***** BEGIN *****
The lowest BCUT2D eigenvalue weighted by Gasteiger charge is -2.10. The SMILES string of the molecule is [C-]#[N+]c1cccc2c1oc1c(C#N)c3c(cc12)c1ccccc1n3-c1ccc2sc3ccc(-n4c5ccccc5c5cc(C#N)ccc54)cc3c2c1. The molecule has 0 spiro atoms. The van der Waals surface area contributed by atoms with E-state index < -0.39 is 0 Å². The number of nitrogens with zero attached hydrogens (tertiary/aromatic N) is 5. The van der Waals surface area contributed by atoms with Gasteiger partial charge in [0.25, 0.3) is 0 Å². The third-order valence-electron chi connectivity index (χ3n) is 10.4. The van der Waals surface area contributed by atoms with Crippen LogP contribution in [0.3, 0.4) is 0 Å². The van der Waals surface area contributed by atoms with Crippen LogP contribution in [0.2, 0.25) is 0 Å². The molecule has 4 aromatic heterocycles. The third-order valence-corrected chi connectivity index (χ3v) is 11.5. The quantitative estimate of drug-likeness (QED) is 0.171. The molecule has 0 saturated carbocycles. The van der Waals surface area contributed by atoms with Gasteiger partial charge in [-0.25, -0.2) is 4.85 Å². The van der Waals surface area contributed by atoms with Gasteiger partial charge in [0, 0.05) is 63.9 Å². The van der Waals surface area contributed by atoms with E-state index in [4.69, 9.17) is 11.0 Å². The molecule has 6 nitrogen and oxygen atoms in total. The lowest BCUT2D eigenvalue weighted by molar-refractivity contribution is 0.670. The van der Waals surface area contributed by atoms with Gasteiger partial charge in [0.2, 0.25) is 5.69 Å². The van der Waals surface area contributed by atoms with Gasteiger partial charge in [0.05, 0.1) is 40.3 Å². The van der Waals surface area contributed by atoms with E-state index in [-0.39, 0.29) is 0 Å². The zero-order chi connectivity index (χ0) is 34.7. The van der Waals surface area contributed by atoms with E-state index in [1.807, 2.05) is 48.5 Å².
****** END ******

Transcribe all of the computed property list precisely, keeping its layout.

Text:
The lowest BCUT2D eigenvalue weighted by Gasteiger charge is -2.10. The SMILES string of the molecule is [C-]#[N+]c1cccc2c1oc1c(C#N)c3c(cc12)c1ccccc1n3-c1ccc2sc3ccc(-n4c5ccccc5c5cc(C#N)ccc54)cc3c2c1. The molecule has 0 spiro atoms. The van der Waals surface area contributed by atoms with E-state index < -0.39 is 0 Å². The number of nitrogens with zero attached hydrogens (tertiary/aromatic N) is 5. The van der Waals surface area contributed by atoms with Gasteiger partial charge in [0.25, 0.3) is 0 Å². The third-order valence-electron chi connectivity index (χ3n) is 10.4. The van der Waals surface area contributed by atoms with Crippen LogP contribution in [0.3, 0.4) is 0 Å². The van der Waals surface area contributed by atoms with Crippen LogP contribution in [0.2, 0.25) is 0 Å². The molecule has 4 aromatic heterocycles. The third-order valence-corrected chi connectivity index (χ3v) is 11.5. The quantitative estimate of drug-likeness (QED) is 0.171. The molecule has 0 saturated carbocycles. The van der Waals surface area contributed by atoms with Gasteiger partial charge in [-0.25, -0.2) is 4.85 Å². The van der Waals surface area contributed by atoms with Gasteiger partial charge in [0, 0.05) is 63.9 Å². The van der Waals surface area contributed by atoms with E-state index in [4.69, 9.17) is 11.0 Å². The molecule has 6 nitrogen and oxygen atoms in total. The lowest BCUT2D eigenvalue weighted by molar-refractivity contribution is 0.670. The van der Waals surface area contributed by atoms with Gasteiger partial charge in [0.2, 0.25) is 5.69 Å². The van der Waals surface area contributed by atoms with Gasteiger partial charge in [0.05, 0.1) is 40.3 Å². The van der Waals surface area contributed by atoms with E-state index in [-0.39, 0.29) is 0 Å². The zero-order chi connectivity index (χ0) is 34.7. The van der Waals surface area contributed by atoms with E-state index in [1.807, 2.05) is 48.5 Å².